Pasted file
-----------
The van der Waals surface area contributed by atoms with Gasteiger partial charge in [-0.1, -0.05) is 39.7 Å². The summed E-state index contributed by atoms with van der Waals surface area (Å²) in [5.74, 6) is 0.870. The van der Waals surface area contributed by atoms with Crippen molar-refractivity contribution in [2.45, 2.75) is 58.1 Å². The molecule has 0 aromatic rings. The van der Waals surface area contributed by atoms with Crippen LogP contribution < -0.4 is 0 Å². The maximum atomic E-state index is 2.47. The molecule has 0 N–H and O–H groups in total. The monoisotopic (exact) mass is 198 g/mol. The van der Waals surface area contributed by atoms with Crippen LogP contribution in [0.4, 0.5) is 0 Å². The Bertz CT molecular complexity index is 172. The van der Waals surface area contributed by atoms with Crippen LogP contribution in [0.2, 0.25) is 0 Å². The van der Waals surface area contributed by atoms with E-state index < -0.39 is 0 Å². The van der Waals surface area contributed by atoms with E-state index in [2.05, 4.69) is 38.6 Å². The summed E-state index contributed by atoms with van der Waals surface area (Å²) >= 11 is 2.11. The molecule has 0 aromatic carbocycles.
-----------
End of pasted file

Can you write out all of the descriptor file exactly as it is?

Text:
The van der Waals surface area contributed by atoms with Gasteiger partial charge in [-0.1, -0.05) is 39.7 Å². The summed E-state index contributed by atoms with van der Waals surface area (Å²) in [5.74, 6) is 0.870. The van der Waals surface area contributed by atoms with Crippen molar-refractivity contribution in [2.45, 2.75) is 58.1 Å². The molecule has 0 aromatic rings. The van der Waals surface area contributed by atoms with Crippen LogP contribution < -0.4 is 0 Å². The maximum atomic E-state index is 2.47. The molecule has 0 N–H and O–H groups in total. The monoisotopic (exact) mass is 198 g/mol. The van der Waals surface area contributed by atoms with Crippen LogP contribution in [0.4, 0.5) is 0 Å². The Bertz CT molecular complexity index is 172. The van der Waals surface area contributed by atoms with Crippen LogP contribution in [0.2, 0.25) is 0 Å². The van der Waals surface area contributed by atoms with E-state index < -0.39 is 0 Å². The van der Waals surface area contributed by atoms with E-state index in [2.05, 4.69) is 38.6 Å². The summed E-state index contributed by atoms with van der Waals surface area (Å²) >= 11 is 2.11. The molecule has 0 aromatic carbocycles.